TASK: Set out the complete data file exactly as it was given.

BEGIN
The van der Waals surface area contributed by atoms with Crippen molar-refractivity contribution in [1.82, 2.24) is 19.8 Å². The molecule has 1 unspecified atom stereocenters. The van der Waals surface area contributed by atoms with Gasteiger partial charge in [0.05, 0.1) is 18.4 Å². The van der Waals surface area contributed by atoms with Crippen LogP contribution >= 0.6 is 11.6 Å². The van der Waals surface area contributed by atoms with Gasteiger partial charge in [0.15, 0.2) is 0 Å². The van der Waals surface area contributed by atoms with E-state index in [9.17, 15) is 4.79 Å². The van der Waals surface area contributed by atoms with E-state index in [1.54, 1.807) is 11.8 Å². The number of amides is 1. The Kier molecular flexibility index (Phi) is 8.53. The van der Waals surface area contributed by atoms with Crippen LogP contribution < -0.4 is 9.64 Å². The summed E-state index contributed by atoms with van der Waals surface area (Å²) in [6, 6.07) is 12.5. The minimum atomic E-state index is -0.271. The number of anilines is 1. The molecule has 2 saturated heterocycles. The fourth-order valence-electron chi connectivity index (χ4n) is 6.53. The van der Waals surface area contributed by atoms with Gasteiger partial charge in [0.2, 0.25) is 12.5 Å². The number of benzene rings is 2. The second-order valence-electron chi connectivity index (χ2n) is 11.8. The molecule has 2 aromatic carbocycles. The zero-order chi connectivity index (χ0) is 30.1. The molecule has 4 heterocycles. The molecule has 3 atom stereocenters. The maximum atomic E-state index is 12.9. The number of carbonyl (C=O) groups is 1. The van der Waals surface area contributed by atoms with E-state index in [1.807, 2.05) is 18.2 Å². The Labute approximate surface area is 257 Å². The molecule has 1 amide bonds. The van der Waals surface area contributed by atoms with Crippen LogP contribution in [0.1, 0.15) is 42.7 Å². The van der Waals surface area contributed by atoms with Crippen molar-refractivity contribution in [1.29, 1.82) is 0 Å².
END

The van der Waals surface area contributed by atoms with Crippen molar-refractivity contribution in [1.82, 2.24) is 19.8 Å². The molecule has 1 unspecified atom stereocenters. The van der Waals surface area contributed by atoms with Gasteiger partial charge in [0.05, 0.1) is 18.4 Å². The van der Waals surface area contributed by atoms with Crippen LogP contribution >= 0.6 is 11.6 Å². The van der Waals surface area contributed by atoms with Gasteiger partial charge in [0.15, 0.2) is 0 Å². The van der Waals surface area contributed by atoms with E-state index in [9.17, 15) is 4.79 Å². The van der Waals surface area contributed by atoms with E-state index in [1.54, 1.807) is 11.8 Å². The number of amides is 1. The Kier molecular flexibility index (Phi) is 8.53. The van der Waals surface area contributed by atoms with Crippen LogP contribution < -0.4 is 9.64 Å². The summed E-state index contributed by atoms with van der Waals surface area (Å²) in [6, 6.07) is 12.5. The minimum atomic E-state index is -0.271. The number of anilines is 1. The molecule has 2 saturated heterocycles. The fourth-order valence-electron chi connectivity index (χ4n) is 6.53. The van der Waals surface area contributed by atoms with Gasteiger partial charge in [0.2, 0.25) is 12.5 Å². The number of benzene rings is 2. The second-order valence-electron chi connectivity index (χ2n) is 11.8. The molecule has 2 aromatic carbocycles. The zero-order chi connectivity index (χ0) is 30.1. The molecule has 4 heterocycles. The molecule has 3 atom stereocenters. The maximum atomic E-state index is 12.9. The number of carbonyl (C=O) groups is 1. The van der Waals surface area contributed by atoms with E-state index in [1.807, 2.05) is 18.2 Å². The Labute approximate surface area is 257 Å². The molecule has 1 amide bonds. The van der Waals surface area contributed by atoms with Crippen LogP contribution in [0.1, 0.15) is 42.7 Å². The van der Waals surface area contributed by atoms with Crippen molar-refractivity contribution in [1.29, 1.82) is 0 Å².